The investigations into the duct failure would also establish whether there was any risk to Unit 3 of Kusile, whose chimney is also housed in the same stack as the other two units.

This would determine whether it could be returned to service. Unit 3 was online at the time of the duct failure and continued generating at a steady pace for a week.

“This is the reality of operating a shrunken generation system bereft of any reserve margin; every single breakdown pushes the whole system to the edge,” said Oberholzer.

“This loss of capacity, temporary as it is, will make for a very challenging summer season, particularly as this is our peak planned maintenance period where a number of units at various power stations have to be shut down to conduct much-needed maintenance,” he said.

Oberholzer said while Eskom worked on returning these large units to service, they would have to continue limping along to meet demand for electricity, particularly over the next six to 12 months.

He said when it came to coal stock and rain readiness, Eskom continued to experience a tough period in terms of its generation operations, especially on the coal generation side of the business, with the year-to-date energy availability factor (EAF) falling to the current 58.53%.

Oberholzer said the high levels of planned maintenance, impacted by a high rate of breakdowns, contributed to the low EAF.

He saId there has, however, been some notable progress and sustained good performance on several aspects of the business. Coal stock levels are healthy at an average of 35 days, excluding Medupi. Including Medupi, this doubles the coal stock-days to just under 70.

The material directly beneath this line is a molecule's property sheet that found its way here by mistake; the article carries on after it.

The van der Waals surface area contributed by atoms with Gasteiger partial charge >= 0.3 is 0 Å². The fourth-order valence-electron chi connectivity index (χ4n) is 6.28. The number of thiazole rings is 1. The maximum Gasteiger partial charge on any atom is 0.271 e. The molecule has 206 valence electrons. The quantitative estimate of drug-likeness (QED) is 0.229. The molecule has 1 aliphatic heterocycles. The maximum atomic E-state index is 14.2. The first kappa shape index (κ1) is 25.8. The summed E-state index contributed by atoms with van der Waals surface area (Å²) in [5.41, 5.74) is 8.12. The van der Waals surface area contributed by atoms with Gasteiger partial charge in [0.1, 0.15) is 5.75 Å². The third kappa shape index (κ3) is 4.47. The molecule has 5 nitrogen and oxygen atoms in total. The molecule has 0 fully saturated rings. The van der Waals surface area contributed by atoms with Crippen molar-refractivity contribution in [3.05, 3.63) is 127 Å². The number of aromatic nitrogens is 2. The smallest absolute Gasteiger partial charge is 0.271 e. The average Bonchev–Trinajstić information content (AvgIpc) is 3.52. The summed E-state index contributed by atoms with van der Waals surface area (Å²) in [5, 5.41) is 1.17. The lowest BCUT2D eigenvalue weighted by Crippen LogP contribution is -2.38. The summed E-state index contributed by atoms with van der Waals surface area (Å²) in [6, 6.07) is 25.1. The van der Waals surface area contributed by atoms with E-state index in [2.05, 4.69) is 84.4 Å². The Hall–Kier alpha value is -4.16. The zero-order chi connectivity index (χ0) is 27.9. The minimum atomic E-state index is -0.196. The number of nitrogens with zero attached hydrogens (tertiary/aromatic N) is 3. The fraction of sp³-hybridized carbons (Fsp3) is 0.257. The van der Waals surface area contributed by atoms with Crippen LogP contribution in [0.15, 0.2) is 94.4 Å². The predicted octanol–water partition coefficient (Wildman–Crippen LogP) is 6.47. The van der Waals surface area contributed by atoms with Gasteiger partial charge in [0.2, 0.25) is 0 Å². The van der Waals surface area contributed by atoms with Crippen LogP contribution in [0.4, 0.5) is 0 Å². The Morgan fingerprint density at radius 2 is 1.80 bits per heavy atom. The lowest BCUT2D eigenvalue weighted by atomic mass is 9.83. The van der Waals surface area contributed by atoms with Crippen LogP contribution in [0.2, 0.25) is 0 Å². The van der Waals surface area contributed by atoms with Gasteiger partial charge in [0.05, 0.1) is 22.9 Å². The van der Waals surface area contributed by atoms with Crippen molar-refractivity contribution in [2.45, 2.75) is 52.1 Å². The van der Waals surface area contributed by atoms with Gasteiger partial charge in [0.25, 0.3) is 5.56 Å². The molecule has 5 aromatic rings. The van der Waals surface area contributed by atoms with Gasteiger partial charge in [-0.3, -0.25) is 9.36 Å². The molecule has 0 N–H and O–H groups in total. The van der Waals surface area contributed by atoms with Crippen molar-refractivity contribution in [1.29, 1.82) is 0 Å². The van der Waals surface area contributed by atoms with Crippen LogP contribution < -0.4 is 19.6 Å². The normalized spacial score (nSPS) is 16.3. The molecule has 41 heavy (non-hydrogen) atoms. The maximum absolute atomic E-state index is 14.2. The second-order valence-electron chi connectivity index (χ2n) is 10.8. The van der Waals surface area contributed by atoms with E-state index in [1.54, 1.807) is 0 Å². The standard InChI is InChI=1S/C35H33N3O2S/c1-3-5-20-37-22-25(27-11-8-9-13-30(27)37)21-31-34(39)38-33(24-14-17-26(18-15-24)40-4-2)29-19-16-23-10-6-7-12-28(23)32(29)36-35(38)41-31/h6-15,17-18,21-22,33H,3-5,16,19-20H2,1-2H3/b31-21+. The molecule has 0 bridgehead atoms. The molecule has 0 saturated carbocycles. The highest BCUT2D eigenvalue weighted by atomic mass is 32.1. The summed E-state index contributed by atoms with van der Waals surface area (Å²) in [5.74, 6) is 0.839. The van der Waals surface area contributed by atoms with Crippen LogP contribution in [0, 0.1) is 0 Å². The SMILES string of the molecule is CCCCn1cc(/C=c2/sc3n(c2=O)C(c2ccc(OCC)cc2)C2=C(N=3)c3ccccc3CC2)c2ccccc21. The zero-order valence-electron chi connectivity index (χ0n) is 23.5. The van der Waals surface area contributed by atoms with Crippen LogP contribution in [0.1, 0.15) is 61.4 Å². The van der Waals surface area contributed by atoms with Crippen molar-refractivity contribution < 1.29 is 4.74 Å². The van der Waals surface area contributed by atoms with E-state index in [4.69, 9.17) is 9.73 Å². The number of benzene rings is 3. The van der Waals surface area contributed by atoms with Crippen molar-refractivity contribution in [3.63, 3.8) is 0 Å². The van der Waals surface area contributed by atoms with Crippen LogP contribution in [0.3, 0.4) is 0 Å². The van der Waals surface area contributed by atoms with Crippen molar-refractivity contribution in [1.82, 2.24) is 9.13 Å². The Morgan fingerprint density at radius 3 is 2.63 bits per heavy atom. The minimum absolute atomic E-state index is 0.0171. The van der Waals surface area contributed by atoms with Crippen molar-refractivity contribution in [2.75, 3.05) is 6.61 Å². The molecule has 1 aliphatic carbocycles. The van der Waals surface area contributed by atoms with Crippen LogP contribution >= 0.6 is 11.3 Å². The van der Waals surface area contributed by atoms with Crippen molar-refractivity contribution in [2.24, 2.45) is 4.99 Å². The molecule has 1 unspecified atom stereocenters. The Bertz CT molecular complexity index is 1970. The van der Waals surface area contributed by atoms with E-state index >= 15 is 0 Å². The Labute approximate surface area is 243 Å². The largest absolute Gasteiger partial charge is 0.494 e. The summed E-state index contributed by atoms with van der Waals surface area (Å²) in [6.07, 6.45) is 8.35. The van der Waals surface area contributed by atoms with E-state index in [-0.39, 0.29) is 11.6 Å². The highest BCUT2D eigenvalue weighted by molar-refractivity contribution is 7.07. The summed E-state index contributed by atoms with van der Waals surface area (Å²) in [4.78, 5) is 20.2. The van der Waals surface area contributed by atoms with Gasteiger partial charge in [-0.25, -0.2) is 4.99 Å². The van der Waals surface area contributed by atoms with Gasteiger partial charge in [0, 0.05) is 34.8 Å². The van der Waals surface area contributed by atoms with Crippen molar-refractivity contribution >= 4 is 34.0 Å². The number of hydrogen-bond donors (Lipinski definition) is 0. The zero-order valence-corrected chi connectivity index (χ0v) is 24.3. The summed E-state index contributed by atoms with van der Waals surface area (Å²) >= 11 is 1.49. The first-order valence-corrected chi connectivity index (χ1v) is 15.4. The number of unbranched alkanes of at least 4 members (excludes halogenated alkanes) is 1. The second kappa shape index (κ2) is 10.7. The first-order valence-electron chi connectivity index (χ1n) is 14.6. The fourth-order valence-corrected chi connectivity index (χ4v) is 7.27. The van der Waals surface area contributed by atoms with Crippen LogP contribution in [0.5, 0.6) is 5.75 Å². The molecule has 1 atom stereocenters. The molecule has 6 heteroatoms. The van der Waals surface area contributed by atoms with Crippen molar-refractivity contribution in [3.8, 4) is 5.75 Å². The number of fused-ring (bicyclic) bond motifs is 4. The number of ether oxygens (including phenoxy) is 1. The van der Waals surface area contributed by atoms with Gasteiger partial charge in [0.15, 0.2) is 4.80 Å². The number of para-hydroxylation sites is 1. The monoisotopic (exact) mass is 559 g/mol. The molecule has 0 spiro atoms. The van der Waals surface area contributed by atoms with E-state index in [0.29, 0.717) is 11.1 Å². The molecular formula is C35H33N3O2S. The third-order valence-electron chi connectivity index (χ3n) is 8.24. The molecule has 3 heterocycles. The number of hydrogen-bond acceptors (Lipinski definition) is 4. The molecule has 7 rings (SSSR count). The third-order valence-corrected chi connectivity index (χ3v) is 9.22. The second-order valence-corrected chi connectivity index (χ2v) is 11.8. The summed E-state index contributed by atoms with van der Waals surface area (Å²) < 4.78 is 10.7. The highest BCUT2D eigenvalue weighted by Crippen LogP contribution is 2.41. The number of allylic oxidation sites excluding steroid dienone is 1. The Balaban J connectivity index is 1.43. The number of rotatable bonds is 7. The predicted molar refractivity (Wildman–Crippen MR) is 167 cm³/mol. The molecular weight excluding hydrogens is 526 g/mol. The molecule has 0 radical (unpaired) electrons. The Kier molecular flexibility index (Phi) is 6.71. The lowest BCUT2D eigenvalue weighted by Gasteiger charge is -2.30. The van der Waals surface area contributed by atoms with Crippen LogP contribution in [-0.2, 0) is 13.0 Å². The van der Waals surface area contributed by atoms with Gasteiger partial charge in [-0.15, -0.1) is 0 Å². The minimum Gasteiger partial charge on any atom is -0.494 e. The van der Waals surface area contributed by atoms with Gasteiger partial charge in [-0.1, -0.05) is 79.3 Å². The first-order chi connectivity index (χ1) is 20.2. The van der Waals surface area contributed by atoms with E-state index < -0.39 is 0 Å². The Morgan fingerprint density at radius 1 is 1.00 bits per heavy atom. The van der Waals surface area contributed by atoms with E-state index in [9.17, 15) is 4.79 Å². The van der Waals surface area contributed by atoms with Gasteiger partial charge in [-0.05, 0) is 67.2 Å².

Eskom say rain readiness plans have proven to be resilient and have ably withstood the unusually high summer rainfall season last year, which included heavy storms that caused considerable damage in some parts of the country with critical generation infrastructure. The plans are in place for the current rainy season.

“All coal-fired power stations plans have been stress-tested to ensure they are again able to withstand the high rainfall period,” said Thomas Conradie, the acting managing director for Generation.

Eskom said some of the existing generation capacity must be taken offline as the older power stations reach retirement age and the end of their licensed operating lives.

The last unit of Komati Power Station was taken offline in October. Generating units at Grootvlei, Hendrina and Camden power stations must also be taken offline over the next five years as they will reach the end of their licensed operating lives.

Within its own scope of influence, Eskom said it has led initiatives that would result in four independent power producers to invest at least R40 billion in new renewable plants on land leased at four of its power stations.

Eskom says this would produce at least 2 000MW in new generation capacity on approximately 6 200 hectares of land over the next few years.


The Star

Original Article